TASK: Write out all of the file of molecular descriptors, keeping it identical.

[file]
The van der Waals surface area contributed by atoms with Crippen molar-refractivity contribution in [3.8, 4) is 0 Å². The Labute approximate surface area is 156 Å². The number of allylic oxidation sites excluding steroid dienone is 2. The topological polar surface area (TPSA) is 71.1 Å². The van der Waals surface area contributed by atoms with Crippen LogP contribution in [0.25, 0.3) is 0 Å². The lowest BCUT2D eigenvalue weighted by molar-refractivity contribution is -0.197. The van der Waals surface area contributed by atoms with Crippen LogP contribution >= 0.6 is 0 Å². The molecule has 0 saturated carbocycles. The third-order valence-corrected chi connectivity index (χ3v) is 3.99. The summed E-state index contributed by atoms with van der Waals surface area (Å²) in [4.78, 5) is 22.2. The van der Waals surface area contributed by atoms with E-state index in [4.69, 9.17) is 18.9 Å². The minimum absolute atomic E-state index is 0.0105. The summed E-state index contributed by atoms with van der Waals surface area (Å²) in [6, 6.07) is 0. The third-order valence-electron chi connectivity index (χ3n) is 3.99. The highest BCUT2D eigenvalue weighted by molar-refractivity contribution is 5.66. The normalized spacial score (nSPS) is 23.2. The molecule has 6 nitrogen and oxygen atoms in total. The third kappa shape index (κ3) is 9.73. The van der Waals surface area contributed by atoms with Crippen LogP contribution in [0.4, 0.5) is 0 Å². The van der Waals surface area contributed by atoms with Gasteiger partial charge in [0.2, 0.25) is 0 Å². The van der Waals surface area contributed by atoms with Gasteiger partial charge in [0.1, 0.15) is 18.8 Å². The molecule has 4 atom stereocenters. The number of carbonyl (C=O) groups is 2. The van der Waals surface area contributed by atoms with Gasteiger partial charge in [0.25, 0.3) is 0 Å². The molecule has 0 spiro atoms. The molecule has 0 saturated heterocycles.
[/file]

The van der Waals surface area contributed by atoms with Crippen molar-refractivity contribution in [3.8, 4) is 0 Å². The Labute approximate surface area is 156 Å². The number of allylic oxidation sites excluding steroid dienone is 2. The topological polar surface area (TPSA) is 71.1 Å². The van der Waals surface area contributed by atoms with Crippen LogP contribution in [0.25, 0.3) is 0 Å². The lowest BCUT2D eigenvalue weighted by molar-refractivity contribution is -0.197. The van der Waals surface area contributed by atoms with Crippen LogP contribution >= 0.6 is 0 Å². The molecule has 0 saturated carbocycles. The third-order valence-corrected chi connectivity index (χ3v) is 3.99. The summed E-state index contributed by atoms with van der Waals surface area (Å²) in [4.78, 5) is 22.2. The van der Waals surface area contributed by atoms with E-state index in [4.69, 9.17) is 18.9 Å². The minimum absolute atomic E-state index is 0.0105. The summed E-state index contributed by atoms with van der Waals surface area (Å²) in [6, 6.07) is 0. The third-order valence-electron chi connectivity index (χ3n) is 3.99. The highest BCUT2D eigenvalue weighted by molar-refractivity contribution is 5.66. The normalized spacial score (nSPS) is 23.2. The molecule has 6 nitrogen and oxygen atoms in total. The third kappa shape index (κ3) is 9.73. The van der Waals surface area contributed by atoms with Crippen LogP contribution in [0.4, 0.5) is 0 Å². The van der Waals surface area contributed by atoms with Gasteiger partial charge in [0.2, 0.25) is 0 Å². The van der Waals surface area contributed by atoms with Gasteiger partial charge in [0.1, 0.15) is 18.8 Å². The molecule has 4 atom stereocenters. The number of carbonyl (C=O) groups is 2. The van der Waals surface area contributed by atoms with Gasteiger partial charge in [0.25, 0.3) is 0 Å². The molecule has 0 spiro atoms. The molecule has 0 saturated heterocycles.